9 Yoga Poses To Add To Your E-Learning Routine

By: Kendall West


Fitness and physical health is an important facet of a happy and balanced life. The COVID-19 pandemic already makes it hard enough to get outside, and our Chicago winter doesn’t help. Don’t fret though, in this article I’ll give you 9 yoga poses to diffuse the daily chaos and bring some meaningful movement to your e-learning routine.

  1. Cat to Cow Pose: Cat-Cow is a gentle flow between two poses that warms the body up and brings flexibility to the spine. It also opens the chest, encouraging the breath to become slow and deep. By stretching the back, torso, and neck, the abdominal muscles are stimulated and strengthened. Coordinating this movement with your breathing can relieve stress, bring energy, and calm the mind.
  2. Supported Headstand: While some of us may be hesitant to attempt a headstand, I assure you this pose can be both fun and beneficial. Assuming a headstand can calm nerves and increase blood flow to the brain (thanks gravity), and unintentionally forces us to focus on our breath. Any time the head is below the heart there is increased blood supply to the brain which can release endorphins (the feel-good chemicals that help reduce stress and anxiety).
  3. Downward Dog: Downward Dog is a transitional and resting pose that targets the hamstrings and calves while helping to strengthen the arms, legs, and back (which is why it can help your back pain). As a mild inversion, it acts in reverse of the usual forces on the spine and brings more blood flow to the brain. Downward Dog might be a pose you’ve heard of before, as it’s extremely common in the practice at all levels, and might be the first pose many ever learn.
  4. Child’s Pose: One of my personal favorites, Child’s Pose is yoga’s most important resting posture. I love this one because it’s a nice way to gently (or deeply) stretch various parts of your body. It’s also a chance to stop what you are doing, reassess your position, reconnect with your breath, and prepare yourself to move forward. 
  5. Pigeon: Pigeon Pose works to open the hip through its forward bend, stretching the thighs, groin, and back. It’s a good antidote to sitting for long periods which is widespread in Western culture in general but further exacerbated by e-learning. It’s amazing for improving overall flexibility.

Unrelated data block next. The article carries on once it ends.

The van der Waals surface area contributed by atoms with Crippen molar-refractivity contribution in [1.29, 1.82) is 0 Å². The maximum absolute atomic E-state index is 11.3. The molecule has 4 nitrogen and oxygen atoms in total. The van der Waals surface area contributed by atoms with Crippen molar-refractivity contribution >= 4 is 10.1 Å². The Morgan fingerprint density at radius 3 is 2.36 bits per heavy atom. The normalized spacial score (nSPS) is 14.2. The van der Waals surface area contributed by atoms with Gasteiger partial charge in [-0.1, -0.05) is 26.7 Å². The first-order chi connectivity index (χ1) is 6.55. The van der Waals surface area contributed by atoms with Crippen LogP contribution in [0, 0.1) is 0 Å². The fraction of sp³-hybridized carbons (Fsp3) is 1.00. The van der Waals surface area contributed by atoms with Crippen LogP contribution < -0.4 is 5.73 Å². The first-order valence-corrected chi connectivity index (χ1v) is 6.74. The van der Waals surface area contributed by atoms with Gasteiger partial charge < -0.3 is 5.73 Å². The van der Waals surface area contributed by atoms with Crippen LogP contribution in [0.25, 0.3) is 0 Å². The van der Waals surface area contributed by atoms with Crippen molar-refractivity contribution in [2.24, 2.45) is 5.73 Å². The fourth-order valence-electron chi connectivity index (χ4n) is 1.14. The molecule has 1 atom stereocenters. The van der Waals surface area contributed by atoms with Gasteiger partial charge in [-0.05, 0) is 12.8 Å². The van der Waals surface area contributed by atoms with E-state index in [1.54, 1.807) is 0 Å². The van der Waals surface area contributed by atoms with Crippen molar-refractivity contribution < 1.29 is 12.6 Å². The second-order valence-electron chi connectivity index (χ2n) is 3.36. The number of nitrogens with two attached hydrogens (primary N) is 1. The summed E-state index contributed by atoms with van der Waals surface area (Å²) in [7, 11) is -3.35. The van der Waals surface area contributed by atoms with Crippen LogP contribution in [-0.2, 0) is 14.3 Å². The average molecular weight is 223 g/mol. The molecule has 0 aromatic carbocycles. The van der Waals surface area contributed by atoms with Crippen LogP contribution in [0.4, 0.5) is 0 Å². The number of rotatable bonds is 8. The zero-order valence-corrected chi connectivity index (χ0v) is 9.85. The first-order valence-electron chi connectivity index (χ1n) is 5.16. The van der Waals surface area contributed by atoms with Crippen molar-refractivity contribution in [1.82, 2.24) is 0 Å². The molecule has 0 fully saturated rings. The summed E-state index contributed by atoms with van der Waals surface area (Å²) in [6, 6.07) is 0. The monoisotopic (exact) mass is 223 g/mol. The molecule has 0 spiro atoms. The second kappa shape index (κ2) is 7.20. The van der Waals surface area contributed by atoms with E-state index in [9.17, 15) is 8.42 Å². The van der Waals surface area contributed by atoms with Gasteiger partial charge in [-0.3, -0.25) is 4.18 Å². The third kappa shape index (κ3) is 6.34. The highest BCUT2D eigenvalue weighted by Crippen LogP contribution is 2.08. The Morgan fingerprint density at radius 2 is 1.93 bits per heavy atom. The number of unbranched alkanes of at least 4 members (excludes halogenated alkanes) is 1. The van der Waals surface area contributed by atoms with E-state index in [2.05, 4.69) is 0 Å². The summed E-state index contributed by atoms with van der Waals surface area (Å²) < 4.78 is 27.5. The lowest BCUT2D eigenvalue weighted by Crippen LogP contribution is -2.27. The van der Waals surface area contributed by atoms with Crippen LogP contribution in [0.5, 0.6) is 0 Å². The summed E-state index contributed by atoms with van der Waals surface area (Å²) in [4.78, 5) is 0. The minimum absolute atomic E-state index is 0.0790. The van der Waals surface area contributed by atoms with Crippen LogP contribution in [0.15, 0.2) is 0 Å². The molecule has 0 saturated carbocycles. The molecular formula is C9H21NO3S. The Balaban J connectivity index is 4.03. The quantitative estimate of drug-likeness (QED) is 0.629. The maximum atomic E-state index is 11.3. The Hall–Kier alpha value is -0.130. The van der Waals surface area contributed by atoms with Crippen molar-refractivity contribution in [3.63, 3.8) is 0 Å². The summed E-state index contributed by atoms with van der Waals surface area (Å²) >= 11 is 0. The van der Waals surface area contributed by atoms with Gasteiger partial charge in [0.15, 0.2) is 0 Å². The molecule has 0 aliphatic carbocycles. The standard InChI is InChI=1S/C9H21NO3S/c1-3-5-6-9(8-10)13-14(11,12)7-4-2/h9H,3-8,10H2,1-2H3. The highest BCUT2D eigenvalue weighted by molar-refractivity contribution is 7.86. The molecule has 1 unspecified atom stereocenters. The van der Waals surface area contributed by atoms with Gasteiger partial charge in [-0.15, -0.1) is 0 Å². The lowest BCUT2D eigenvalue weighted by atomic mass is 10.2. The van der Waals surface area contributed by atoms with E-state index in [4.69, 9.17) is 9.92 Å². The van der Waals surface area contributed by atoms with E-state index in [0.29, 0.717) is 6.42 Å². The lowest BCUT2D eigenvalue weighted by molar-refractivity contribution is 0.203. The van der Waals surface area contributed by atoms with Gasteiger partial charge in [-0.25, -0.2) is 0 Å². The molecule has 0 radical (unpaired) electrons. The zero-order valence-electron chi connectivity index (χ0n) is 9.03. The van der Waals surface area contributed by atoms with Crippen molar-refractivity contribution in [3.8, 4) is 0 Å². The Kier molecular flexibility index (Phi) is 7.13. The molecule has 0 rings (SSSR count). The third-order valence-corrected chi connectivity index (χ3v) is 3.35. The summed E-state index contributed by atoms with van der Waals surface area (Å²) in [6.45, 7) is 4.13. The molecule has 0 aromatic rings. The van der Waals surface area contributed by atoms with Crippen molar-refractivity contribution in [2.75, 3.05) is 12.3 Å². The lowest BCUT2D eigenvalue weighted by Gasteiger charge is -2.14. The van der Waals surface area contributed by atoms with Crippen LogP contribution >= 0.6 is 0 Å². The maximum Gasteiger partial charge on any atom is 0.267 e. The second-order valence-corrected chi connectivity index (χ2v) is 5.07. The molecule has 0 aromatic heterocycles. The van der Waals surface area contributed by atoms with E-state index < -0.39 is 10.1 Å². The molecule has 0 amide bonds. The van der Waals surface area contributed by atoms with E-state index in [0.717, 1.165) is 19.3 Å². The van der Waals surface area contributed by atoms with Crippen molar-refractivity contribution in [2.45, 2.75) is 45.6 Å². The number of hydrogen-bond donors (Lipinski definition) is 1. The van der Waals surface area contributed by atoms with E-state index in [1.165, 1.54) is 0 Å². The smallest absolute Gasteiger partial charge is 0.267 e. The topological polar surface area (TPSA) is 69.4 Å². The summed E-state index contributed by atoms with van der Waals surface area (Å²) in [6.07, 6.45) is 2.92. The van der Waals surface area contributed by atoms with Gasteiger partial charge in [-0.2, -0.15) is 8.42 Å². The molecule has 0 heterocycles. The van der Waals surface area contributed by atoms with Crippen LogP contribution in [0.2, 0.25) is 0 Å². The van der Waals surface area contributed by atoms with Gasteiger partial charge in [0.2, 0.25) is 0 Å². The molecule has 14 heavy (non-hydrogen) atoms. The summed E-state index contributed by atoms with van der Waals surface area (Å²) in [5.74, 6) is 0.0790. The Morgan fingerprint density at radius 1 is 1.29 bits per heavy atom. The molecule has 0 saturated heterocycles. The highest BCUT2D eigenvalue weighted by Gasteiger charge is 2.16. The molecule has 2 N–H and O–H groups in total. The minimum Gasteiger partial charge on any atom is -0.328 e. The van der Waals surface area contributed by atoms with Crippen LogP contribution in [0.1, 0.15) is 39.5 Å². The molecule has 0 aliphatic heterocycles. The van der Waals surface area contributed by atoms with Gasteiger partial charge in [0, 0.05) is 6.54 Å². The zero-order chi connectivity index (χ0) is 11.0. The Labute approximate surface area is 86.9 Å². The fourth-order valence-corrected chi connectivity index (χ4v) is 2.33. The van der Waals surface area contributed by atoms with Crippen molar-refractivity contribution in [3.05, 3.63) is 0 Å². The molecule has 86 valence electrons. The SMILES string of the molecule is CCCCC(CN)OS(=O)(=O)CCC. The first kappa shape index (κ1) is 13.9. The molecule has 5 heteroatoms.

6. Bridge Pose: Bridge is great because it can be whatever you need—energizing, rejuvenating, or luxuriously restorative. The Bridge Pose is commonly used to stretch and strengthen the back and abdominal muscles as well as open the lungs and chest. The focused attention used to construct and maintain this bridge can bring a pleasant, increased level of awareness.
  7. Forward Fold: This is often a transition between poses, but it can present many benefits when practiced on its own. Remember, you can be gentle with yourself; you can do the pose with slightly bent knees. Pay attention to the breath here. After a few deep breaths, you’ll begin to feel tension release in the neck, shoulders, spine, and hamstrings. Shake your head yes and no a few times, and for even more release, interlace your hands behind your back and allow your arms to hang overhead.
  8. Eagle Pose: Eagle Pose looks like your stereotypical idea of a crazy, twisted-up-like-a-pretzel yoga pose, but it’s not so difficult if you break it down. It is a balance challenge, but since the limbs are drawn into the body and the bent knees mean that the center of gravity is low, Eagle Pose is less precarious that most poses where you’re standing on one leg. It also works the difficult to access glutes and inner thighs. Additionally, the pose is a great shoulder stretch.
  9. Legs up the Wall: This pose allows you to escape the thinking mind, and calm the nervous system. It is a pose that can be done anywhere, and a great pose to do when you need a few minutes to clear your head. This passive inverted pose helps you melt into the floor as you let go of stress, anxiety, and tension. It’s an excellent choice when you have swollen legs or feet, whether it’s due to heat, extended sitting, or a medical condition.


When stress creeps into your body, surrender to yoga instead, and create a space of serenity for yourself. Your practice doesn’t have to end here either; yoga comes in all different variations and styles, feel free to choose one that works best for you! In these trying times, inhale the good, exhale the bad, and know that relief from stress is only a pose away!